In an effort to establish a Canadian front on the international fight to secure corporate IT infrastructure, IBM Canada Tuesday announced a C$40 million (US$33.5 million) investment over five years in its Canadian security practice and the creation of a security operations center (SOC) in Markham, Ont.
The practice will be a one-stop shop for corporations looking to shore up their IT defenses. Michael Small, the Canadian security practice leader for IBM Global Services, said "there seems to a band-aid approach to security services, not a holistic approach." In order to move toward the latter, companies need to constantly analyze and prioritize their levels of threat and risk, he said.
By investing in its security practice and setting up a Canadian SOC, IBM Canada will be able to offer Canadian companies a four-pronged approach to security in addition to regionally-specific security data, instead of having to rely on world-wide data, he said.
The first prong is to help companies design their security management, from security governance to business strategies and policies. He said the key to this approach is to understand that security is not longer an IT issue rather a business one.
The second prong is to help companies comply with government regulations and create security awareness programs for employees, partners and customers. The third is vulnerability management, which includes everything from antivirus and physical security to technology vulnerability assessment, patch management, and monitoring hacking and attack trends. The fourth prong is to help companies with their security operations, which includes such things monitoring systems 24/7.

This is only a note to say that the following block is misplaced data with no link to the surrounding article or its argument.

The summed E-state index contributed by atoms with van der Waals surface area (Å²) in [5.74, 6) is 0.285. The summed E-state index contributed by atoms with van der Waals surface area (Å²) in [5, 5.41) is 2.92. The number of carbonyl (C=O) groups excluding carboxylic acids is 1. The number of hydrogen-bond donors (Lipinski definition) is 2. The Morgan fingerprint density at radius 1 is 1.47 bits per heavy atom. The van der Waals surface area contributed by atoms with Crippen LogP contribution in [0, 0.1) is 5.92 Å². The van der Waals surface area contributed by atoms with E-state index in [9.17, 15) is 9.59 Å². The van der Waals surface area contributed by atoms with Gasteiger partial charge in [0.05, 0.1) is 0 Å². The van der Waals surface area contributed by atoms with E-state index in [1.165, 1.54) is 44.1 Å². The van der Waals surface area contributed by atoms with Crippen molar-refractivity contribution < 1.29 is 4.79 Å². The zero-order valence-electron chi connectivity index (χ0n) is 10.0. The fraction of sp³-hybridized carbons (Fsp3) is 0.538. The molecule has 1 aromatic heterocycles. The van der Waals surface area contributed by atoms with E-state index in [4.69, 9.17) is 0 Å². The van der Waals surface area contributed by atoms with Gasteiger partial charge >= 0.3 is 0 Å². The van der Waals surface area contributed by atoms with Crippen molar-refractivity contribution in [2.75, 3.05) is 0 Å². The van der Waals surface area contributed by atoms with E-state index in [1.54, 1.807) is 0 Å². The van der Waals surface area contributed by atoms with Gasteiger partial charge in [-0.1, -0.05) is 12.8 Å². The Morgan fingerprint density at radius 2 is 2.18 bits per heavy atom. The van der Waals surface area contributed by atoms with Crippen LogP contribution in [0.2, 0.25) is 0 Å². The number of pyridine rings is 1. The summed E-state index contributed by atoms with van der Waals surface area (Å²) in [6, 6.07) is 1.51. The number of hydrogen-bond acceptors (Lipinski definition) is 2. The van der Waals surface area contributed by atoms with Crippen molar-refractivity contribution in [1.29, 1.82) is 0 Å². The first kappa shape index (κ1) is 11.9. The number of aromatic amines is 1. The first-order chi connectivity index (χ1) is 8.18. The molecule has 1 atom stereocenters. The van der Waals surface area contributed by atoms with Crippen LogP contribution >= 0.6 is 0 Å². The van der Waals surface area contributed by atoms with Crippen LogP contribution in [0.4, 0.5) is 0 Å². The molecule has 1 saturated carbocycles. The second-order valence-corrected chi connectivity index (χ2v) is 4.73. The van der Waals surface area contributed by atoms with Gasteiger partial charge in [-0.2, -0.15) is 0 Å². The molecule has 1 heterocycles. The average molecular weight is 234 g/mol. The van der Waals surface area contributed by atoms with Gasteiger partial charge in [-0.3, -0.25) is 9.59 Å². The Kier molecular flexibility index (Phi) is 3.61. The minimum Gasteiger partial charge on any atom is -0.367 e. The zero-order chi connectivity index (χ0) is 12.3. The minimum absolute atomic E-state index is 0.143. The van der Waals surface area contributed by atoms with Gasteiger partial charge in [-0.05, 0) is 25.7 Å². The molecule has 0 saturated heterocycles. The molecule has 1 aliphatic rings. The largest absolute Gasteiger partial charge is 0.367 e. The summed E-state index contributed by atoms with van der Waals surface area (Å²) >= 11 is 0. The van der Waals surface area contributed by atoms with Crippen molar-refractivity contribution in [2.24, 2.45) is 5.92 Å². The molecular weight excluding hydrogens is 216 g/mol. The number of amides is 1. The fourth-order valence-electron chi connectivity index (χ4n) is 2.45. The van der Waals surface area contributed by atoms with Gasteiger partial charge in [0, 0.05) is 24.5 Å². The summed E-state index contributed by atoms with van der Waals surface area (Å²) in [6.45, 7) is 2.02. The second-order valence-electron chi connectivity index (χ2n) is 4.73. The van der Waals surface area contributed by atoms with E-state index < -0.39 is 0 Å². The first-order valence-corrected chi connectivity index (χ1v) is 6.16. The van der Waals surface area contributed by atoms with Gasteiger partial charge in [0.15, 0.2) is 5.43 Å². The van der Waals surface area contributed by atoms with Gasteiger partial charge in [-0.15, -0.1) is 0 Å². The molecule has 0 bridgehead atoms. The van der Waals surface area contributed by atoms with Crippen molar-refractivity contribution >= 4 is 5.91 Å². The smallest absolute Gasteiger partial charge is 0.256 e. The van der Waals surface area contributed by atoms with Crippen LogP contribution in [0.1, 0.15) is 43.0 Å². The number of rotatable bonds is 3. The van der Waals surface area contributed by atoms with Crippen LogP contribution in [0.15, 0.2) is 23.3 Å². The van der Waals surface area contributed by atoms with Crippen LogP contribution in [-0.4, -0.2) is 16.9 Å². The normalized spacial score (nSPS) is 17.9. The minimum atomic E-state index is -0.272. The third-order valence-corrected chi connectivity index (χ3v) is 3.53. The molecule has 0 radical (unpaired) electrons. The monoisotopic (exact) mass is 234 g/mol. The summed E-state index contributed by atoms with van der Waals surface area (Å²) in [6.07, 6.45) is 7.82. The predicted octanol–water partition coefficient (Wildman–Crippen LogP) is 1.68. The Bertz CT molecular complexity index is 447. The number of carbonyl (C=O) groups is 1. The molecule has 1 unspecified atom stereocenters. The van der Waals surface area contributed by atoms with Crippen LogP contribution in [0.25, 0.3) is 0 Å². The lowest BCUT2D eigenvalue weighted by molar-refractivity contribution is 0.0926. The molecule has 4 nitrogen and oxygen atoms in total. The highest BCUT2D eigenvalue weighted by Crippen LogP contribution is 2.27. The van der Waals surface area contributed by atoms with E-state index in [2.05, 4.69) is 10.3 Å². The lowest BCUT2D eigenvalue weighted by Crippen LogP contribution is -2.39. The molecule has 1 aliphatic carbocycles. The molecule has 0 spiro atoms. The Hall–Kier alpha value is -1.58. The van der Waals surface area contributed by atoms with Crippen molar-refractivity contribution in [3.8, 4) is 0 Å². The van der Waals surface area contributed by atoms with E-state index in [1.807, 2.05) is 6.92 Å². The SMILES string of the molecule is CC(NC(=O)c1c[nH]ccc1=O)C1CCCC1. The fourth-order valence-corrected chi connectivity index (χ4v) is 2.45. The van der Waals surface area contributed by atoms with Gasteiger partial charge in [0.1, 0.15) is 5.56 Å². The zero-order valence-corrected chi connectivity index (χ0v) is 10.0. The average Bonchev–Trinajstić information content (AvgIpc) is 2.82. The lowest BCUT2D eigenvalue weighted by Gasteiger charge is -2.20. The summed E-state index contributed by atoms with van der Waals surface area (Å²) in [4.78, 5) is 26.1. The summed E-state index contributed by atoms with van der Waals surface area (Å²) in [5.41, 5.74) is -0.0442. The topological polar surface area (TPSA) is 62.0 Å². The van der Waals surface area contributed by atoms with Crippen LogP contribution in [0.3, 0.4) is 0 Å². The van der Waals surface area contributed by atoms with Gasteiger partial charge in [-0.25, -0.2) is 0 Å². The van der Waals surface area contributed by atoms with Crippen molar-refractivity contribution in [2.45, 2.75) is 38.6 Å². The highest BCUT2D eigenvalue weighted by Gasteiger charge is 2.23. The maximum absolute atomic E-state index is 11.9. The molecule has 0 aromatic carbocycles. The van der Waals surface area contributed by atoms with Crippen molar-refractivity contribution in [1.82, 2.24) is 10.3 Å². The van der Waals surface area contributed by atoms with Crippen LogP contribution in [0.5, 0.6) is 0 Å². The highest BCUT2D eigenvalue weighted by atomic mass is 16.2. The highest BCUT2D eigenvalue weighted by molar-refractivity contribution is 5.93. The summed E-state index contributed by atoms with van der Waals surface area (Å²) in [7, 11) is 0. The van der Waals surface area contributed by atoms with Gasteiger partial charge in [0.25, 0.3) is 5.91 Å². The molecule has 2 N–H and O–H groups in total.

Small said the root cause of the current state of IT security in corporate Canada is a lack of metrics, Because so few are gathered, companies often fail to understand their level of IT security.
Recent IDC Canada research backs up this claim. Steve Poelking, director of research, software, security and infrastructure management with IDC, said, though a significant number of companies suffered from security breaches, only a small per cent (less than 20) actually attempted to calculate the cost. The result is that Canadian companies are unsure how much to spend on IT security to avoid disasters because they have no idea how much disasters cost. Recently the chief operating officer of Symantec, John Schwartz, said the cost of an attack or disaster is 10 times the cost of preventing it.
Poelking said the Canadian IT security market will grow 12.7 per cent this year, to a value of C$765.3 million.
For companies to start down the road to IT security redemption, they have to understand the value of their assets, Small said. The next step along the path to security is to understand that "the security budget is...fragmented across the organization," he added. IT security funding is often buried in network and physical security budgets. It is can even be found in places such as security best practice training costs for application developers.
Small said the key question to ask is "where is the accountability for security?" Companies need to form a security office, which can either be a simple organization overseeing matrix driven documents or a more thorough organization with a chief security officer or chief information security officer at its head, he said.